When is the Right Time to Prune?
A Seasonal Timetable for Different Trees
May 14, 2020
Just as the seasons change, so does the tree pruning timetable. Depending on the type of tree or shrub, there’s a better month to prune and shape the plant for optimal growth, blooms, or fruit. While you want to remove any dead or dangerous dangling branches at any time of year, follow the timeline below for more tree pruning tips.
Tree Pruning Timetable by Month
- Prune any branches damaged by winter storms
- shade trees (oak, hickory, sycamore) are dormant during this time, so it’s best for pruning.
- heavily prune trees with sap (birch, maple, elm) in the coldest part of the year when it’s dormant. Light pruning can be done toward the middle or end of summer.
- prune and train fruit trees (apple, pear, cherry); regular maintenance at the proper time helps produce more fruit.
- shape summer flowering shrubs (butterfly bush, rose of Sharon, flowering hydrangeas)
- trim ornamental grasses before spring growth begins
- prune overgrown broadleaf shrubs (boxwood, holly) to the desired size, but don’t prune more than one-third of the growth
- remove any excess evergreen growth
- prune roses before new spring growth begins
- prune spring-flowering shrubs (forsythia, lilac) immediately after flowering
- cut oldest shrub limbs near ground level to help rejuvenate growth
- lightly prune azaleas after flowering
- remove any remaining winter damage from trees and shrubs
- prune berry shrubs (holly) while flowering to help prevent removing all berries
- prune spring flowering trees immediately after blooming
- prune rhododendron after flowering
- trim the top of hedges (holly/boxwood) so it’s narrower than the bottom
- shape narrow-leaf evergreens (hemlock, juniper, arborvitae) to their desired size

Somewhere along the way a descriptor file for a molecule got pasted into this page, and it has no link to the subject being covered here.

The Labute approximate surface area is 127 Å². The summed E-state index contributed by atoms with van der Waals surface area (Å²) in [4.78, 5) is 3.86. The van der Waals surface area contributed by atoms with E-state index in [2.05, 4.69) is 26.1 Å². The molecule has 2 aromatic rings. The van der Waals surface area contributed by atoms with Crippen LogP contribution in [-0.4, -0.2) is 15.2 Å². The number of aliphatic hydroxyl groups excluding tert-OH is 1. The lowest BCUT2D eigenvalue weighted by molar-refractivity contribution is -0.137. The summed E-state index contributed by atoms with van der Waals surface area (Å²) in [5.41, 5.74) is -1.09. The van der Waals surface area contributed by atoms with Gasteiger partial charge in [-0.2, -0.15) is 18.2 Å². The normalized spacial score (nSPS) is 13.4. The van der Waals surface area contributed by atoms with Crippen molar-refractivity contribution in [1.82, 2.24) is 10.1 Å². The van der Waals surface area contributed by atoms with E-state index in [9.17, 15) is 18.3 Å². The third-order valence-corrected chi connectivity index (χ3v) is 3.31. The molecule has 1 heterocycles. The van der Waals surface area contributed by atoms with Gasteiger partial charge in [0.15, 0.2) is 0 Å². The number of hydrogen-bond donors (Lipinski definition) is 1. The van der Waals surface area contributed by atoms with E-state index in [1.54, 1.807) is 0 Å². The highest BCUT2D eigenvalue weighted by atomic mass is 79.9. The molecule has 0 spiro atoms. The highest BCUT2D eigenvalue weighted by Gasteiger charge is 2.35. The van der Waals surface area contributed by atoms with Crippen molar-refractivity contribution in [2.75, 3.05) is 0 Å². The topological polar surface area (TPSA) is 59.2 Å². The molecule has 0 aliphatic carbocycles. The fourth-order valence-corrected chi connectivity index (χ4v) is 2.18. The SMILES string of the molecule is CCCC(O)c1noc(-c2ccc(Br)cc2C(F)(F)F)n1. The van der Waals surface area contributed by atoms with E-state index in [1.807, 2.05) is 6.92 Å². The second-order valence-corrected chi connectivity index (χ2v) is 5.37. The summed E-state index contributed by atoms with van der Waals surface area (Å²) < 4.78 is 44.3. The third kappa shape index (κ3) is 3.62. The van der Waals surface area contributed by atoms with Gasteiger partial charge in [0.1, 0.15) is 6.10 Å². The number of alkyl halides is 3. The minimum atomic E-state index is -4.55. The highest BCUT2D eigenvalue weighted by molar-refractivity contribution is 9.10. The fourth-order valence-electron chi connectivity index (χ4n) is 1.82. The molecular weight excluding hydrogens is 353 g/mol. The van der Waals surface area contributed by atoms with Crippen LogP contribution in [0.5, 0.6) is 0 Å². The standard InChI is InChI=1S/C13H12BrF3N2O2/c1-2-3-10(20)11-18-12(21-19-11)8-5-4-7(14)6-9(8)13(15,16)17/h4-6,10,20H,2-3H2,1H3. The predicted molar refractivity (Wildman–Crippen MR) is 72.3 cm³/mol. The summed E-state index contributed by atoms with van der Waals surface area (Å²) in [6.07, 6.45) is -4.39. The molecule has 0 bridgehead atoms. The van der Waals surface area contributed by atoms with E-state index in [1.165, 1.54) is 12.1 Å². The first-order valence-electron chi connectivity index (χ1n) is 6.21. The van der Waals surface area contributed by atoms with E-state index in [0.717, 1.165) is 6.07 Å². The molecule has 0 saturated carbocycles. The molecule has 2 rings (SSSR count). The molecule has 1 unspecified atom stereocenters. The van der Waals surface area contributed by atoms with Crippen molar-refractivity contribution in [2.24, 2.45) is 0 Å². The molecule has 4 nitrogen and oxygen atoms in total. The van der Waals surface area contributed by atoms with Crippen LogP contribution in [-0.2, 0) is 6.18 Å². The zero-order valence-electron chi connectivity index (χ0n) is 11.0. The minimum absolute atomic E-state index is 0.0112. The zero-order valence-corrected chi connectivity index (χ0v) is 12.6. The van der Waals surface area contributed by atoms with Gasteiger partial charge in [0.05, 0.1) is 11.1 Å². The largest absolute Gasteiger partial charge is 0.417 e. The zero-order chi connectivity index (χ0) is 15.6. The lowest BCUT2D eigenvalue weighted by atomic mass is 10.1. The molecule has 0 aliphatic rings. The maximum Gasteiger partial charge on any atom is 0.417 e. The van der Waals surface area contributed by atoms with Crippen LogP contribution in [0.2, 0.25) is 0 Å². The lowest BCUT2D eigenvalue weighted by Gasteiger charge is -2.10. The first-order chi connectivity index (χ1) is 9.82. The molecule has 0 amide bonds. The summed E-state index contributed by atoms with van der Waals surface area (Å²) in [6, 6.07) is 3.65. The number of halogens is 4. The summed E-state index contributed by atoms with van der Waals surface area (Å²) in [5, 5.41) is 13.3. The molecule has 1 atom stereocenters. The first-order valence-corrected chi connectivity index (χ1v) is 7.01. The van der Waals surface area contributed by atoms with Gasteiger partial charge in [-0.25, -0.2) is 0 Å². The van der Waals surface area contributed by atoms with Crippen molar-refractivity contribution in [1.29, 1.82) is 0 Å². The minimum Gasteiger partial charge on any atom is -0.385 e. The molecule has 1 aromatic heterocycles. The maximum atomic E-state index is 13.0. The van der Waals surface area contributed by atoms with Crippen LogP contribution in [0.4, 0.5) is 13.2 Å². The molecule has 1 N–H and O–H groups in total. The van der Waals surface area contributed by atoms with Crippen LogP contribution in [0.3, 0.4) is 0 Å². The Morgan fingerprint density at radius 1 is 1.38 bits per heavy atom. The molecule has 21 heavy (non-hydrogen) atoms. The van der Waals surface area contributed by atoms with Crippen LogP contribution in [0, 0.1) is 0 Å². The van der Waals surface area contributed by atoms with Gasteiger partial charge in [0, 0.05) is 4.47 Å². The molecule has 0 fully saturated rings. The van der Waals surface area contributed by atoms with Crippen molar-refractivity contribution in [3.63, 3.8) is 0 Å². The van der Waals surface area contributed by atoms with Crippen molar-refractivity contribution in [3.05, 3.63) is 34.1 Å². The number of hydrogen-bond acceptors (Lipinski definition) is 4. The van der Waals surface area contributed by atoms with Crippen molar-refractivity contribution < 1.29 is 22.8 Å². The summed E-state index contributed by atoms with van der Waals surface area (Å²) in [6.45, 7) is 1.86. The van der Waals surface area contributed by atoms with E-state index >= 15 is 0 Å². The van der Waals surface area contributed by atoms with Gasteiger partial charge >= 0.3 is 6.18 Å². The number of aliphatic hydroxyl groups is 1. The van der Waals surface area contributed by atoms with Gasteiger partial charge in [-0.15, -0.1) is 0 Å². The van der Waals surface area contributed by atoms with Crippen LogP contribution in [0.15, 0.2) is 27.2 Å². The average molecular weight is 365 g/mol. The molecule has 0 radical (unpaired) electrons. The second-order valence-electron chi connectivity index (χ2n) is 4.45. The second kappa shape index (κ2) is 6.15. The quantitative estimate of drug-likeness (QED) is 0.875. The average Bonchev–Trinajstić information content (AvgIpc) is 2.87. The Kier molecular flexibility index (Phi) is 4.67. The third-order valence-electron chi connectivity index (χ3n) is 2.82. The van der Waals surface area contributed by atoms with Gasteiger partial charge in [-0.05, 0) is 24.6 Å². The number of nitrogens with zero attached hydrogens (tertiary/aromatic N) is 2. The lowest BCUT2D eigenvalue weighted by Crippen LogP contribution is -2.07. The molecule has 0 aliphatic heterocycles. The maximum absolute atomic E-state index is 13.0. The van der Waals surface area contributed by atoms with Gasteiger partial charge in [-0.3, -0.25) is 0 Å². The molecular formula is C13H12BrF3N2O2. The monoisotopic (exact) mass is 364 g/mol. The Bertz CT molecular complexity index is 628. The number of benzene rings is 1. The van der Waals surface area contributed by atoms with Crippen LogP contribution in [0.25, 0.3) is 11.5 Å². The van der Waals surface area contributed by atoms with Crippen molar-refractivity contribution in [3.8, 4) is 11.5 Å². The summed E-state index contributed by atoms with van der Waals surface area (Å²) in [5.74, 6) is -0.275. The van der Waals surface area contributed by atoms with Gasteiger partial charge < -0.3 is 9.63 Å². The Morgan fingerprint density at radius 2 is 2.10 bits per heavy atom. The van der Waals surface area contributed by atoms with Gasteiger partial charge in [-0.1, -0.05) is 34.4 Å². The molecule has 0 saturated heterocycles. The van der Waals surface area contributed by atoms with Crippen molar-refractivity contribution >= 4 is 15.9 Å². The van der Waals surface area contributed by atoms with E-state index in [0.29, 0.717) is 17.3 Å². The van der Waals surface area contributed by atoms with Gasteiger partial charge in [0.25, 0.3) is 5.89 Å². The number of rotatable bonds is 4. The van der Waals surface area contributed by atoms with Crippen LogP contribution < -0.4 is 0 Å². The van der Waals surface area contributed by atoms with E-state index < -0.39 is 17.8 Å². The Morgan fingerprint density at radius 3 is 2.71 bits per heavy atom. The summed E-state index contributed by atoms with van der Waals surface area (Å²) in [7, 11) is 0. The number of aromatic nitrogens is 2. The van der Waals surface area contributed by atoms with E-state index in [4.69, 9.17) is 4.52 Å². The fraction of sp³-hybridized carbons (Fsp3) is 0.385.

- only trim green growth on conifers; any brown wood will not regenerate
- for white pines, only trim the growth from April
- prune gardenia immediately after bloom
- remove old flowers from perennials (phlox, shasta daisy, purple coneflower) to encourage re-bloom.
- pinch out growth tips on chrysanthemums to make bushier plants
- prune hydrangea while flowering or immediately after
- remove water sprouts on fruit trees
- lightly prune “bleeder” sap trees
- only prune dogwood to regain natural shape
- prune roses and fertilize for fall flowering
- prune hedges as needed; remember to keep bottom branches wider than the top.
- prune out the wood that bore fruit on blackberry and raspberry bushes
- prune any plants that need dead wood removed or damage repaired
- stay away from most shrubs or trees in late summer or early autumn, since pruning stimulates new growth. Anything that starts growing now may not have time to harden off before frost.
- clean up fallen leaves
- remove any underbrush
- prune berry producers (holly)
More Pruning Tips
There are some gray areas in the guidelines above. For instance, some pruning in late winter and early spring (the best time to prune) may result in removing flower buds. For more specific pruning techniques for the types of trees, shrubs, and plants in your yard and garden, contact Elite Tree Care.
Download Your FREE Tree Pruning Guide
Learn how, when, and how much to trim or prune your trees to maximize their health and beauty. This guide covers the factors that go into tree trimming (pruning) and will help you make a more informed decision about hiring a professional tree service.